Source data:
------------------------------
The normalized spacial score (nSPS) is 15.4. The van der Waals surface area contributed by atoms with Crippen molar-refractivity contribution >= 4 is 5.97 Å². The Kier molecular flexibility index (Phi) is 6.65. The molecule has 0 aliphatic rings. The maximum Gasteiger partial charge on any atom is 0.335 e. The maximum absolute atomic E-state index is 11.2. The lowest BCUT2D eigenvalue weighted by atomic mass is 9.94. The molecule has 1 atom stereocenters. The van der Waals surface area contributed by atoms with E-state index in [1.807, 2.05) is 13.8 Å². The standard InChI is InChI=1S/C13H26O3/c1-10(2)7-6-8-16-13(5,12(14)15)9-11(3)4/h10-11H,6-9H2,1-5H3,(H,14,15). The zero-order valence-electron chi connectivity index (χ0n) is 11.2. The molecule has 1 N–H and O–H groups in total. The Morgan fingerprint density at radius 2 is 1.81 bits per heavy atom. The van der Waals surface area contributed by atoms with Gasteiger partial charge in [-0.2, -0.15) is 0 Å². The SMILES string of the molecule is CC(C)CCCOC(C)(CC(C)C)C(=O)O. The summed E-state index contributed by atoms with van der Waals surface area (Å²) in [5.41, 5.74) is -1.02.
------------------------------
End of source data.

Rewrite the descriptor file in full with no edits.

The normalized spacial score (nSPS) is 15.4. The van der Waals surface area contributed by atoms with Crippen molar-refractivity contribution >= 4 is 5.97 Å². The Kier molecular flexibility index (Phi) is 6.65. The molecule has 0 aliphatic rings. The maximum Gasteiger partial charge on any atom is 0.335 e. The maximum absolute atomic E-state index is 11.2. The lowest BCUT2D eigenvalue weighted by atomic mass is 9.94. The molecule has 1 atom stereocenters. The van der Waals surface area contributed by atoms with E-state index in [1.807, 2.05) is 13.8 Å². The standard InChI is InChI=1S/C13H26O3/c1-10(2)7-6-8-16-13(5,12(14)15)9-11(3)4/h10-11H,6-9H2,1-5H3,(H,14,15). The zero-order valence-electron chi connectivity index (χ0n) is 11.2. The molecule has 1 N–H and O–H groups in total. The Morgan fingerprint density at radius 2 is 1.81 bits per heavy atom. The van der Waals surface area contributed by atoms with Gasteiger partial charge in [-0.2, -0.15) is 0 Å². The SMILES string of the molecule is CC(C)CCCOC(C)(CC(C)C)C(=O)O. The summed E-state index contributed by atoms with van der Waals surface area (Å²) in [5.41, 5.74) is -1.02.